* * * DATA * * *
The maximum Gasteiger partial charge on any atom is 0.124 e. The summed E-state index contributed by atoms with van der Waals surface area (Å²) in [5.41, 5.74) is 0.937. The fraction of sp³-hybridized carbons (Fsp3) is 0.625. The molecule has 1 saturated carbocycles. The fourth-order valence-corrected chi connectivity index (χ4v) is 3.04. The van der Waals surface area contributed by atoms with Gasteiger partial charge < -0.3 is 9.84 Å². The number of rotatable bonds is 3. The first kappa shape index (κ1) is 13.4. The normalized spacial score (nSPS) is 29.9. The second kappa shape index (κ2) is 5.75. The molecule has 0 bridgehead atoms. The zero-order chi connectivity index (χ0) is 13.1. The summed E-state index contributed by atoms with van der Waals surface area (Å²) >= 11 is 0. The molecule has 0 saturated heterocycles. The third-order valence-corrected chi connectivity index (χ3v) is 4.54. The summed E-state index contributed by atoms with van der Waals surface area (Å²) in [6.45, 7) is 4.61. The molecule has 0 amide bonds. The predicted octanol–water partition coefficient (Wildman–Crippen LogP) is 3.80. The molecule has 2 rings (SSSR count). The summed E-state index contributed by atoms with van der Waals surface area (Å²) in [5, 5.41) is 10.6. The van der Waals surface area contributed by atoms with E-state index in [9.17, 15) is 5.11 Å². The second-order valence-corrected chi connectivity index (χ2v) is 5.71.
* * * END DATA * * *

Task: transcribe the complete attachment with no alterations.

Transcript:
The maximum Gasteiger partial charge on any atom is 0.124 e. The summed E-state index contributed by atoms with van der Waals surface area (Å²) in [5.41, 5.74) is 0.937. The fraction of sp³-hybridized carbons (Fsp3) is 0.625. The molecule has 1 saturated carbocycles. The fourth-order valence-corrected chi connectivity index (χ4v) is 3.04. The van der Waals surface area contributed by atoms with Gasteiger partial charge < -0.3 is 9.84 Å². The number of rotatable bonds is 3. The first kappa shape index (κ1) is 13.4. The normalized spacial score (nSPS) is 29.9. The second kappa shape index (κ2) is 5.75. The molecule has 0 bridgehead atoms. The zero-order chi connectivity index (χ0) is 13.1. The summed E-state index contributed by atoms with van der Waals surface area (Å²) >= 11 is 0. The molecule has 0 saturated heterocycles. The third-order valence-corrected chi connectivity index (χ3v) is 4.54. The summed E-state index contributed by atoms with van der Waals surface area (Å²) in [6.45, 7) is 4.61. The molecule has 0 amide bonds. The predicted octanol–water partition coefficient (Wildman–Crippen LogP) is 3.80. The molecule has 2 rings (SSSR count). The summed E-state index contributed by atoms with van der Waals surface area (Å²) in [5, 5.41) is 10.6. The van der Waals surface area contributed by atoms with E-state index in [9.17, 15) is 5.11 Å². The second-order valence-corrected chi connectivity index (χ2v) is 5.71.